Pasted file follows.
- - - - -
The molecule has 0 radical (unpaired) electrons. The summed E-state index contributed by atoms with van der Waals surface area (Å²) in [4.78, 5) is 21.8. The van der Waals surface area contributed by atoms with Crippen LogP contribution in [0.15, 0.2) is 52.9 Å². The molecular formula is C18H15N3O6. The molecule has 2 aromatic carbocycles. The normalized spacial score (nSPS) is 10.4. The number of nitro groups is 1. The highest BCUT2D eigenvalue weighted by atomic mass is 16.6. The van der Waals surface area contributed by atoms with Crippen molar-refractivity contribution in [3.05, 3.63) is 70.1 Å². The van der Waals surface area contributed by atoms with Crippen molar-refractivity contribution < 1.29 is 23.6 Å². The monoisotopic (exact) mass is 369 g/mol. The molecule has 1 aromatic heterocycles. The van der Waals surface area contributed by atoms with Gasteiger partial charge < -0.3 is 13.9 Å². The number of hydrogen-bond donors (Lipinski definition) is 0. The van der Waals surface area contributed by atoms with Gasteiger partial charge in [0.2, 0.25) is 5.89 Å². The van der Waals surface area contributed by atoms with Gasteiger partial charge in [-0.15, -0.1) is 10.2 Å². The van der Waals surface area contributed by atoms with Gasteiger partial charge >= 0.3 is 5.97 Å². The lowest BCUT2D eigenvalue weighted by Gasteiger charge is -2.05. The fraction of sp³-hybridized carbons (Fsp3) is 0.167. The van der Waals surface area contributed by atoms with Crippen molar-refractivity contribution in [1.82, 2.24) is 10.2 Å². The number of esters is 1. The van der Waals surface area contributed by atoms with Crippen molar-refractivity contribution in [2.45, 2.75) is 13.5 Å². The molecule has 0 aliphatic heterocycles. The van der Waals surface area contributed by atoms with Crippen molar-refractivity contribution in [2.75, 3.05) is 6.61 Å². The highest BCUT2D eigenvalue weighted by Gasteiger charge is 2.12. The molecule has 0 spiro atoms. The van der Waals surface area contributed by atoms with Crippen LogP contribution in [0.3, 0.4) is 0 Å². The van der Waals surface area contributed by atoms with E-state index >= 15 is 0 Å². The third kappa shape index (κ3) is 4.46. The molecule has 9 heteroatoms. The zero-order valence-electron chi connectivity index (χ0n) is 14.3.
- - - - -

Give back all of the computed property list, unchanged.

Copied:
The molecule has 0 radical (unpaired) electrons. The summed E-state index contributed by atoms with van der Waals surface area (Å²) in [4.78, 5) is 21.8. The van der Waals surface area contributed by atoms with Crippen LogP contribution in [0.15, 0.2) is 52.9 Å². The molecular formula is C18H15N3O6. The molecule has 2 aromatic carbocycles. The normalized spacial score (nSPS) is 10.4. The number of nitro groups is 1. The highest BCUT2D eigenvalue weighted by atomic mass is 16.6. The van der Waals surface area contributed by atoms with Crippen molar-refractivity contribution in [3.05, 3.63) is 70.1 Å². The van der Waals surface area contributed by atoms with Crippen molar-refractivity contribution < 1.29 is 23.6 Å². The monoisotopic (exact) mass is 369 g/mol. The molecule has 1 aromatic heterocycles. The van der Waals surface area contributed by atoms with Gasteiger partial charge < -0.3 is 13.9 Å². The number of hydrogen-bond donors (Lipinski definition) is 0. The van der Waals surface area contributed by atoms with Gasteiger partial charge in [0.2, 0.25) is 5.89 Å². The van der Waals surface area contributed by atoms with Gasteiger partial charge in [-0.15, -0.1) is 10.2 Å². The van der Waals surface area contributed by atoms with Gasteiger partial charge >= 0.3 is 5.97 Å². The lowest BCUT2D eigenvalue weighted by Gasteiger charge is -2.05. The fraction of sp³-hybridized carbons (Fsp3) is 0.167. The van der Waals surface area contributed by atoms with Crippen molar-refractivity contribution in [1.82, 2.24) is 10.2 Å². The number of esters is 1. The van der Waals surface area contributed by atoms with Crippen molar-refractivity contribution in [2.45, 2.75) is 13.5 Å². The molecule has 0 aliphatic heterocycles. The van der Waals surface area contributed by atoms with Crippen molar-refractivity contribution in [2.75, 3.05) is 6.61 Å². The highest BCUT2D eigenvalue weighted by Gasteiger charge is 2.12. The molecule has 0 spiro atoms. The van der Waals surface area contributed by atoms with Crippen LogP contribution in [0.3, 0.4) is 0 Å². The van der Waals surface area contributed by atoms with E-state index >= 15 is 0 Å². The third kappa shape index (κ3) is 4.46. The molecule has 9 heteroatoms. The zero-order valence-electron chi connectivity index (χ0n) is 14.3.